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Frame Rating Dissected: Full Details on Capture-based Graphics Performance Testing

Capture Hardware and Extracting the Data

Capture Hardware

Once we have the overlay working, the next step in our Frame Rating process is to actually capture the video for later analysis.  While that sounds easy, it is far from the case.  Capturing the video on the testing system is out of the question. Instead we are using an external capture system built around an Ivy Bridge platform and a high-end capture card from Datapath, the VisionDVI-DL.

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This card is capable of capturing video at 2560x1600 at 60 Hz with throughput as high as 650 MB/s.  We were actually the first customer for this card in the US and have spent quite a few days on the phone with driver engineers to make sure this kind of testing process was successful.  Meant mainly for single frame captures, getting the VisionDVI-DL to really meet the specifications turned out to be a more complicated process than we’d hoped.  The good news is we have it all figured out now and can reliably capture the necessary video.

The VisionDVI-DL essentially acts like and shows up as a monitor to the system.  It reports an EDID (extended display identification data) to the graphics card that is set through the driver on the capture system.  I am able to emulate a 1920x1080 monitor at 60 Hz refresh and up to a 2560x1440 @ 60 Hz as well.  Using a Gefen dual-link DVI splitter we can connect a single display output to the NVIDIA or AMD GPU (to avoid the issues of power consumption and GPU utilization with multiple monitors attached) and split the signal to our capture card and to a monitor for us to actually play the games.

With a data rate of nearly 500 MB/s when capturing video at 2560x1440 @ 60 Hz, some serious storage speed was needed for this capture system.  I decided to use our Pegasus R4 Thunderbolt array coupled with a set of four Corsair Force GS 240GB SSDs running in an RAID 0 array, giving us about 900 MB/s of write capability.

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I cannot overestimate the importance of a completely correct capture in this step of the Frame Rating process.  If you deviate from the 60 Hz record rate even a single frame the data becomes basically useless.  Dropping a frame on the capture side would show up as dropped frames from the graphics card so avoiding that is paramount.  The software used for this capture will likely be VirtualDub on other sites that you see, and that was the program we used originally too.  However, the inability to automate the settings and having to re-adjust the options each time you load the program became a hassle so we developed our own that uses DirectShow filters and the Windows Platform SDK. 

 

Extracting the Data

Once you have the recorded raw AVI file, (that is about 25GB – yes GB – from a 60 second capture at 2560x1440) the next step is to actually read the colored bars and generate frame time data, runt data and drop data.  Using a basic DSP application, the extractor reads in each frame of the video sequentially and determines the number of scanlines in height that each color on the overlay bar has and records that information in an XLS file.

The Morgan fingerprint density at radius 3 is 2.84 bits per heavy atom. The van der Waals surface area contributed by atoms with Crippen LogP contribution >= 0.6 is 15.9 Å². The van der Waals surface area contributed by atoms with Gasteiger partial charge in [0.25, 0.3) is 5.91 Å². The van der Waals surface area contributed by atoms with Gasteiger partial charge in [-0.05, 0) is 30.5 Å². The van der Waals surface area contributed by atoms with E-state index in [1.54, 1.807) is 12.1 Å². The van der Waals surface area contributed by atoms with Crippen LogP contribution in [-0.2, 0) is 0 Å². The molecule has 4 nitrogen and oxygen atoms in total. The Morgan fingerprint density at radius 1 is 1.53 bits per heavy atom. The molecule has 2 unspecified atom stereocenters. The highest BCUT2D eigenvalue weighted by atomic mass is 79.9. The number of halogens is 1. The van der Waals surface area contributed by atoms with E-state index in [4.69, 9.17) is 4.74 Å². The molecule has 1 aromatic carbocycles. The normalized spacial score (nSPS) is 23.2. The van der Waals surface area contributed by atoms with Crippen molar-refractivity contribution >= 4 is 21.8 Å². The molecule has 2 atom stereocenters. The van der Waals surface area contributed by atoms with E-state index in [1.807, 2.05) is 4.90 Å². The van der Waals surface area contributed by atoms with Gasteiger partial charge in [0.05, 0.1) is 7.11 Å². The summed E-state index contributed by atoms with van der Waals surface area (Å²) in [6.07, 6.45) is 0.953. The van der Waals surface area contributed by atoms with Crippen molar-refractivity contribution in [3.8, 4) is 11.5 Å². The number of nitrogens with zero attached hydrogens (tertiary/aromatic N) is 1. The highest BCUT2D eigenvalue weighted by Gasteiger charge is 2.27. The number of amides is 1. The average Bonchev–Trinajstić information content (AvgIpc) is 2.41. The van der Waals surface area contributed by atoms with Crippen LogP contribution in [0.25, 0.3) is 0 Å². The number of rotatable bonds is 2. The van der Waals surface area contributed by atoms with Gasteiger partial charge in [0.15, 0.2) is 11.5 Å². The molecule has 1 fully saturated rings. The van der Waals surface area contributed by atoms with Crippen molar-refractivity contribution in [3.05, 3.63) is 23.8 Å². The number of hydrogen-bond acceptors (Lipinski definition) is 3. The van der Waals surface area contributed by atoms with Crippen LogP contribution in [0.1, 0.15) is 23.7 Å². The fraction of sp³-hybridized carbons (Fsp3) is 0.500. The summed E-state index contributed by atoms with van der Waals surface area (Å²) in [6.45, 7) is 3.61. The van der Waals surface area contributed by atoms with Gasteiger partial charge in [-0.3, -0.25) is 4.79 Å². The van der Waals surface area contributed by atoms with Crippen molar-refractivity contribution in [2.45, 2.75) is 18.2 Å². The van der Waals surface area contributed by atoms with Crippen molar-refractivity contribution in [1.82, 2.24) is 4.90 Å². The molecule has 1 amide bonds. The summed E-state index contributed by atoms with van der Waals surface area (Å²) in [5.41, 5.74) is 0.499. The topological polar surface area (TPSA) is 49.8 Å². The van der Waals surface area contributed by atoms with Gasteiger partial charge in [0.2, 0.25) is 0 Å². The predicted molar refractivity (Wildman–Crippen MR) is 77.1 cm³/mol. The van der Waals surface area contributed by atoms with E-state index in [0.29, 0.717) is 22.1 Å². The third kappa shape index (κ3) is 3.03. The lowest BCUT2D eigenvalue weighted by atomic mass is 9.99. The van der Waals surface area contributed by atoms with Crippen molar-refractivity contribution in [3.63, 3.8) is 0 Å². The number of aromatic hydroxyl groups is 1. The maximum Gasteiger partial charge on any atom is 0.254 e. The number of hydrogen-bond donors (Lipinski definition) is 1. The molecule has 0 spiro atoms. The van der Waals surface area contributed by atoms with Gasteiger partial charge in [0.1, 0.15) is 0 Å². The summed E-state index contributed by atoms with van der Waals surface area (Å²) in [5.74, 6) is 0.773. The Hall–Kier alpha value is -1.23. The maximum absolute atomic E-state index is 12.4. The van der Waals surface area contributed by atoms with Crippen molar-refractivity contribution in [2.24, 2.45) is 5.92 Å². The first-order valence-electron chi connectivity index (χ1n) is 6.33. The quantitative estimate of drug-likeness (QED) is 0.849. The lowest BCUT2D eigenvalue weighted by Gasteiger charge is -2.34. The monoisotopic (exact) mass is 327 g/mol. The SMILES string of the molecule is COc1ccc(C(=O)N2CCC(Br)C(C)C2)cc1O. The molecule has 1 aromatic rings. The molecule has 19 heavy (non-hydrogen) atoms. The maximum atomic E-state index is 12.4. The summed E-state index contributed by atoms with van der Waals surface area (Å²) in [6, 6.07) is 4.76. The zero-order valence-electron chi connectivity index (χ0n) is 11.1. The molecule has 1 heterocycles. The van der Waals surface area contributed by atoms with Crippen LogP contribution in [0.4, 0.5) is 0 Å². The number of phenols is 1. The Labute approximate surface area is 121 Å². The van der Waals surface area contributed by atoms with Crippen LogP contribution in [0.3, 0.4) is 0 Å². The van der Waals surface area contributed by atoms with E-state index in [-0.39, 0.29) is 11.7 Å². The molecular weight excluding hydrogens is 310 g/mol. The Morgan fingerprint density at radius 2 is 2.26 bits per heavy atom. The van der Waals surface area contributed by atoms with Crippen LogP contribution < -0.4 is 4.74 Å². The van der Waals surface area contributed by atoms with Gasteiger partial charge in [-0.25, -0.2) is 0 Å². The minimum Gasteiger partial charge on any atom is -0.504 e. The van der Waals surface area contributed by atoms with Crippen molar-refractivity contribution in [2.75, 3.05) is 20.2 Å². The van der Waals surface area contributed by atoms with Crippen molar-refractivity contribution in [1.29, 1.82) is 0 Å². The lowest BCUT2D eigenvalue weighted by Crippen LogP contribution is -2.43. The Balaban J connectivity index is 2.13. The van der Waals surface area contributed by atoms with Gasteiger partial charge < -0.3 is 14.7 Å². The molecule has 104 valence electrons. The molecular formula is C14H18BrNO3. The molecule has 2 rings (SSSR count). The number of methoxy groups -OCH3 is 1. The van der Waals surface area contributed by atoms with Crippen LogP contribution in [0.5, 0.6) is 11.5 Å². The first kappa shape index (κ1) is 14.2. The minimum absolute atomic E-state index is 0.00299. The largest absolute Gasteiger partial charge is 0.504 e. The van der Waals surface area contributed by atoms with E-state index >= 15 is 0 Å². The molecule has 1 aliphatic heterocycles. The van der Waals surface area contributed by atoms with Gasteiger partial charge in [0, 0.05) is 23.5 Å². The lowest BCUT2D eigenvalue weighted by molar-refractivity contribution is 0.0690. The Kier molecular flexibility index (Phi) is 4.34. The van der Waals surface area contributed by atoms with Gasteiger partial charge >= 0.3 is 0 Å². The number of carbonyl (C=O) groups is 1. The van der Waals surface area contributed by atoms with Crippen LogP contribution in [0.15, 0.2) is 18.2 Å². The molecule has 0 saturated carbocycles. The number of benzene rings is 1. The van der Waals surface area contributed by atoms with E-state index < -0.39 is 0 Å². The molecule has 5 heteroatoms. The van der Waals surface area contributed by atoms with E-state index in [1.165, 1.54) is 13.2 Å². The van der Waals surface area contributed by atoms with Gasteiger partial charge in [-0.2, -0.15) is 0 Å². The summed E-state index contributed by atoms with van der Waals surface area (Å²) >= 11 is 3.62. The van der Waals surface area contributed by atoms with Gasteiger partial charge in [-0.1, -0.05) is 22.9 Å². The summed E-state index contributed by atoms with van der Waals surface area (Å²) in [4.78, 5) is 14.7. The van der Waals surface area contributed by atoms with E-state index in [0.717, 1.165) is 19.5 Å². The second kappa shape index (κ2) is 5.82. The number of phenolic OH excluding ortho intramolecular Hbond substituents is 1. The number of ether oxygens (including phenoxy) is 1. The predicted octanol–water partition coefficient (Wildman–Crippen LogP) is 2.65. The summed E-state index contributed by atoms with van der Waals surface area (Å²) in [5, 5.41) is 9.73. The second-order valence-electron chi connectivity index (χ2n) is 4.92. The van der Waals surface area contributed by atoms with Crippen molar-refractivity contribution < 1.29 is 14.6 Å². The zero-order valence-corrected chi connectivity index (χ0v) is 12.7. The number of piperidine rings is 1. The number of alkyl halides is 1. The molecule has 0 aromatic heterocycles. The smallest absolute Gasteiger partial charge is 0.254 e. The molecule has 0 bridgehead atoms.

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This is probably the most fool-proof part of the process.  I have uploaded a few example XLS files right here for you to see the output.

April 9, 2013 | 11:18 AM - Posted by Anonymous (not verified)

Thanks Dan,

As you mentioned, there is certainly something to this stuttering. It is worthwhile to continue to optimize the test criteria so that it completely removes any Nvidia bias.

Ryan, can you comment about the possibility of raising the size of the scan lines for runts?

Thanks!

April 9, 2013 | 05:52 AM - Posted by Danieldp

Sorry, double post. XD

April 11, 2013 | 06:46 AM - Posted by Cookie (not verified)

Dan,

Just because Toms hardware is longer around does not mean that they do a better job. My vote goes to Pcper, I prefer to read something proper, no offence to Toms hardware.

April 11, 2013 | 11:53 PM - Posted by Danieldp

Hi,

Not really the point I was making, obviously both sites have sufficient expertise. The thing I was pointing at is the vastly different results...

Dan

April 11, 2013 | 08:22 PM - Posted by Dominic (not verified)

Can you do a test with an APU like the A10-5800K in crossfire with like an HD 6670 to see if this frame rate discrepancy occurs in this circumstance as well?

I would assume it would based on your results but nonetheless I'm curious on its results.

April 13, 2013 | 03:34 AM - Posted by JCCIII

Dear Mr. Stroud and friends,

Thank you for a tremendous amount of work, diligence, and integrity...

I thoroughly enjoyed the video with you and Tom Petersem. Although, I have to mention; I have been very disappointed in Nvidia since my purchase of a group of GTX 480s, believing, from day one, I had thrown away more than $1500 for three unmanageable 1500 Watt hairdryers marketed as graphics cards, which were subsequently relabeled GTX 580s, once the bugs were worked out, kind of like Microsoft's Vista to XP, kind of like scamming on people--no, definitely scamming.

I have always been an enthusiast of the Nvidia since the days of 3dfx and had likewise always enjoyed anticipating and buying Nvidia's new products, and the GTX Titan is awesome.

With memories of ATI, Matrox, and Nvidia (I still have my RIVA 128), a home has been found within my memories, and that is why I am excited about what you and the rest of PC Perspective have done and are going to do. With collaboration you-all are moving a beloved industry onward toward a better future for us and for the companies we want to succeed.